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Rhythm and Rhyme Workshop

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  • Rookie - 63 Points John Raubenheimer (9/20/2007 5:18:00 PM) Post reply | Read 1 reply
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    I found the interesting rhyme scheme for 'Though I Shoulder This Rain', in a poem by Dorothy Nimmo, the Settle poet who died a few years ago. (I live in Settle, Yorkshire.) Unfortunately I haven't got her poem to hand...

    Though I Shoulder This Rain

    Though I shoulder this rain like a pack,
    I know a part of me will always be
    in Johannesburg Transvaal, in Bellevue,
    near the vagrant root of a flowering tree.

    I know that part of me will always be
    where purple jacarandas wash over the street -
    with my brother feeding the pigeons, who with fencing wings
    strut and bobble about his sandalled feet.

    Where purple jacarandas wash over the street:
    tender report of the popping flowers.
    pressed by wheelers and walkers, the shouters, talkers
    who pass under his balcony at all hours.

    Tender report of the popping flowers.
    Clickbang of lightning: my memories persist
    vivid as the storm through England's drizzle.
    They will stay with me as long as I exist.

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    • Rookie - 63 Points Ernestine Northover (9/24/2007 6:43:00 AM) Post reply | Read 1 reply

      A very unusual poem with the repeating the second line of each verse at the start of the next. Clever idea. I enjoyed reading this I haven't come across this poet before. Thanks for posting it here it ... more

  • Rookie - 14 Points Josie Whitehead (9/8/2007 4:27:00 PM) Post reply

    I write a lot of my poems with rhyme and rhythm because I write for children. If you have children, or know of parents/grandparents/teachers, please tell them of my website: www.whiteheadm.co.uk Having said that I write for children, lots of adults tell me they like my work also.

  • Rookie Bryan Mahoney (7/31/2007 4:59:00 AM) Post reply

    check out my poems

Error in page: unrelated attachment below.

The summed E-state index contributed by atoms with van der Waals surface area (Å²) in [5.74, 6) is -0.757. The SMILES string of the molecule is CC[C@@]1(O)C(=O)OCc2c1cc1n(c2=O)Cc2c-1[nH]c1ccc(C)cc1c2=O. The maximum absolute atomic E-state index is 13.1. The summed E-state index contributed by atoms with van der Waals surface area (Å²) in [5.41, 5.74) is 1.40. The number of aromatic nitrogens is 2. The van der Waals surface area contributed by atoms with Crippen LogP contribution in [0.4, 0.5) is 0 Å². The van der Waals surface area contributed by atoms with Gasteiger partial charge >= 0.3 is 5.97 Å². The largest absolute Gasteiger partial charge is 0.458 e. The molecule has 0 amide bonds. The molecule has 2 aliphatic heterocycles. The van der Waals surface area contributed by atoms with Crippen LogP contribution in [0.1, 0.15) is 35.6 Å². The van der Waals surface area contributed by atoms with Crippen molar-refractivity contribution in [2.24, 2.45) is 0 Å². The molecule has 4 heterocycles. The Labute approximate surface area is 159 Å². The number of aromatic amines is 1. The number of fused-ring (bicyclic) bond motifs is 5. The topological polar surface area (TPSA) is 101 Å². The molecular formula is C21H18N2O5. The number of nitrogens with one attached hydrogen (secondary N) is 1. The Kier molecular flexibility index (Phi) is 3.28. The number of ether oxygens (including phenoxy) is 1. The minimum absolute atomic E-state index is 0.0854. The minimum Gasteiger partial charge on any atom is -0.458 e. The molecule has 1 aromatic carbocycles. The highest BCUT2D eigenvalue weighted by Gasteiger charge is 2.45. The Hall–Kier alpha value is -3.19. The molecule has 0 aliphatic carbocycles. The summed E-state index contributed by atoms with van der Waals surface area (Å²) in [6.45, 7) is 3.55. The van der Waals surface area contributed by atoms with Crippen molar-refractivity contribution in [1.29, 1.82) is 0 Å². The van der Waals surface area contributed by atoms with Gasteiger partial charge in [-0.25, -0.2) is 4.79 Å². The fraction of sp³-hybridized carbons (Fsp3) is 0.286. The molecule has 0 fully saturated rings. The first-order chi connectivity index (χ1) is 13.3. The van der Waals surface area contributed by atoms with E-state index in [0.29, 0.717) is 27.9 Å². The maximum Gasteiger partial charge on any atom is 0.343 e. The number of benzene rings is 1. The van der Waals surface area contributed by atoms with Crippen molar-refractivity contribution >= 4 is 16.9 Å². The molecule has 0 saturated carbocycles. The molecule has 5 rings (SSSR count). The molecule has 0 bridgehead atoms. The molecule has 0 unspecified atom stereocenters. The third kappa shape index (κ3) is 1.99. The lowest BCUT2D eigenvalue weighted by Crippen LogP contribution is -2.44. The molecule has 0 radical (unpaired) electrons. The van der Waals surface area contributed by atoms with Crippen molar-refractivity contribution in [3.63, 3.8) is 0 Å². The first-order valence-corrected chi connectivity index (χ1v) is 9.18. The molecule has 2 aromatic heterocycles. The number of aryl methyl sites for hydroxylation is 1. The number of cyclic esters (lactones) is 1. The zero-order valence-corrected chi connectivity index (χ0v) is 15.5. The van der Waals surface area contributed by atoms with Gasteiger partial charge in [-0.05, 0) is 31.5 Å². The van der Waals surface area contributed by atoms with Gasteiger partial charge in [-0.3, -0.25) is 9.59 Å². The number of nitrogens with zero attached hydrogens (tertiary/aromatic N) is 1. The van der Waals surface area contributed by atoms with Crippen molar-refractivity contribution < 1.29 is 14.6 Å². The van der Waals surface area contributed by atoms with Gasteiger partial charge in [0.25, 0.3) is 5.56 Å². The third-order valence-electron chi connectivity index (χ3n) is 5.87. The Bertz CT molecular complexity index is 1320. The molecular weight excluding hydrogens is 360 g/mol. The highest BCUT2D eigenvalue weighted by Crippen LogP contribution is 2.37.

http: //www.poemhunter.com/bryan-mahoney/

  • Rookie Random Crap (7/29/2007 5:26:00 PM) Post reply

    Just a tip - online rhyme dictionaries,
    for the time when you just cant think of a ryhme.
    Would apreciate comments and critique on my poems please

  • Rookie ed darkness (7/19/2007 12:07:00 PM) Post reply

    YAY for poets who use traditional rhyme!

    YAY to YOU!

  • Rookie - 14 Points Josie Whitehead (6/29/2007 9:01:00 AM) Post reply

    I am a children's poet, having just written my 230th children's poem. Do any of you feel that a separate section for children's poetry would be a good idea for PoemHunter? I think that teachers, looking for children's poetry, would like to have it separated from the main adult section. Anyone who agrees?

  • Rookie Goldy Locks (6/26/2007 11:19:00 AM) Post reply | Read 2 replies

    For All

    Ah to be alive
    on a mid-September morn
    fording a stream
    barefoot, pants rolled up,
    holding boots, pack on,
    sunshine, ice in the shallows,
    northern rockies.

    Rustle and shimmer of icy creek waters
    stones turn underfoot, small and hard as toes
    cold nose dripping
    singing inside
    creek music, heart music,
    smell of sun on gravel.

    I pledge allegiance

    I pledge allegiance to the soil
    of Turtle Island,
    and to the beings who thereon dwell
    one ecosystem
    in diversity
    under the sun
    With joyful interpenetration for all.

    Gary Snyder

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    • Rookie Josie Whitehead (6/29/2007 8:57:00 AM) Post reply | Read 1 reply

      I loved the clear description in your poetry. You brought the words to life. I could almost feel the cool waters washing over my feet. I think the little line: I pledge allegiance which stood alon ... more

    • Rookie Gregory Collins (6/27/2007 7:04:00 PM) Post reply | Read 2 replies

      cannot remember much but he wrote one about how poetry comes to him, blundering over the boulders, going to meet it at the edge of the campfire.......i am always interested in kerouacs jaffy ryder...s ... more

  • Rookie Goldy Locks (6/21/2007 5:50:00 PM) Post reply | Read 1 reply

    The Miracle of Death

    The miracle of death is precise like the law.
    Our bodies will decompose in their natural elements.
    Perhaps we'll meet as underground streams,
    as humus and salt at the roots of a plant
    that will flourish and open its petals,
    astounding everything with its anonymous beauty.
    Our bones will blossom . . . .

    ...............................................*But the souls?
    poor aerial creatures, they'll wander the clouds,
    forever separate and never whole.

    by Moikom Zeqo | I Don't Believe in Ghosts
    Copyright © 2007 BOA Editions

    * are spaces where each period signifies an enter mark.

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  • Rookie Benny S. (6/20/2007 5:11:00 PM) Post reply | Read 1 reply

    I was wondering if anybody knew of any way to... 'feel'... iambic pentameter. I've been trying to do different forms, and a sonnet is what I thought of first, but I'm having trouble with iambic pentameter. I know what it is, definition-wise, but it's hard to 'feel' it... do you know what I mean? Can anybody help?

    Replies for this message:
    • Rookie Tired of Being Exploited (6/22/2007 2:22:00 PM) Post reply

      I strongly suggest this article for a quick run up on the feel. Remember that the Iambic Pentameter was the common structure of everyday English during the 17-18th centuries. They came by it naturally ... more

  • Rookie Real Girl (6/14/2007 3:21:00 PM) Post reply

    La la la la fa fa fa fa ra ra ra ra
    may day lay pay
    cry my lie tie
    low toe no know

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